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dc.contributor.authorVarma, Saibaen_US
dc.date.accessioned2013-09-05T15:59:07Z
dc.date.available2013-09-05T15:59:07Z
dc.date.issued2013-05-26en_US
dc.identifier.otherbibid: 8267652
dc.identifier.urihttps://hdl.handle.net/1813/34122
dc.description.abstractThis dissertation examines psychosocial interventions as specific social, political, medical, and ontological formations in the Kashmir valley. Till recently, medical humanitarianism was dominated by short-term, surgical interventions that focused on providing emergency biomedical care. In recent years, however, humanitarian organizations have increasingly focused on mental health interventions, particularly in places marked by low-intensity, long-term conflict, such as Kashmir. This dissertation traces the indeterminacies that have arisen as the outcome and effects of humanitarian work have shifted away from questions of life and death to the terrain of psychosocial wellbeing. Specifically, it argues that while humanitarianism is constituted by new subjects and objects of knowledge-such as psychiatrists, counselors, PTSD, and trauma therapies-it is also made up by less visible moments of (mis)translation, (mis)apprehension, and doubt. As such, I argue that medical humanitarianism takes the form of a "net" (jal), an object that is constituted by both its visible nodes and threads, as well as by "gaps" in between. Taking its inspiration from feminist science studies, the dissertation enacts the form of the net by moving from a focus on the visible nodes, that is, asylum and experts, to the threads that move between the clinic and the outside, namely medical cards and pills, to finally, the "gaps" in the net, that is, love stories. ! iii The "politics of visibility" that marks humanitarian practice is also replicated within the anthropology of humanitarianism. Anthropology has traditionally approached humanitarianism as providing the gift of life-in the form of citizenship, asylum, or legal residency-for victims of violence. Yet organizations that focus on psychosocial suffering do not hold out the promise of life as much as they provide limited techniques for living with suffering. Far from universally embraced, this latter gift raises questions about the worthiness of humanitarian endeavors in places of long-term suffering. This dissertation thus goes beyond a focus on humanitarianism as a "politics of life" to an ethnographically rich account of the everyday contestations and misapprehensions that characterize humanitarianism in a zone of political stagnation. ! iven_US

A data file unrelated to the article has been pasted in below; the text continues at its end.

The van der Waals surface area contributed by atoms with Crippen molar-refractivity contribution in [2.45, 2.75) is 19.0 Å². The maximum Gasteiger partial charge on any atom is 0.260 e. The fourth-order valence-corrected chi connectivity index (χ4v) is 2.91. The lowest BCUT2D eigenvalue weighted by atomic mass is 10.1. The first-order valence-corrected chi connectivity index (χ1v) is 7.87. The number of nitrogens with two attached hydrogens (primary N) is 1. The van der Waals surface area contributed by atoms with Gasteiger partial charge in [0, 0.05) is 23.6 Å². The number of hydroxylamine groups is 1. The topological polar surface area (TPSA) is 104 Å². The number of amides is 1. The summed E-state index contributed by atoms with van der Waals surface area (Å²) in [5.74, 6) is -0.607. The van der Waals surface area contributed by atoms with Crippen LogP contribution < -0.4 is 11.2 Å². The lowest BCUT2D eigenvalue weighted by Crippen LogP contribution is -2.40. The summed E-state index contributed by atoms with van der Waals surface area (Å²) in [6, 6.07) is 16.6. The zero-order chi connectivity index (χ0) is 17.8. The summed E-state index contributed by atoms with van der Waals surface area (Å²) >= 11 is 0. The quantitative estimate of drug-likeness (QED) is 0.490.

dc.language.isoen_USen_US
dc.subjectTraumaen_US
dc.subjectHumanitarianismen_US
dc.subjectKashmiren_US
dc.titleThe Medical Net: Patients, Psychiatrists And Paper Trails In The Kashmir Valleyen_US
dc.typedissertation or thesisen_US
thesis.degree.disciplineAnthropology
thesis.degree.grantorCornell Universityen_US
thesis.degree.levelDoctor of Philosophy
thesis.degree.namePh. D., Anthropology
dc.contributor.chairRiles, Anneliseen_US
dc.contributor.committeeMemberLangwick, Stacey A.en_US
dc.contributor.committeeMemberGhosh, Durbaen_US
dc.contributor.committeeMemberRamberg, Lucinda E.G.en_US


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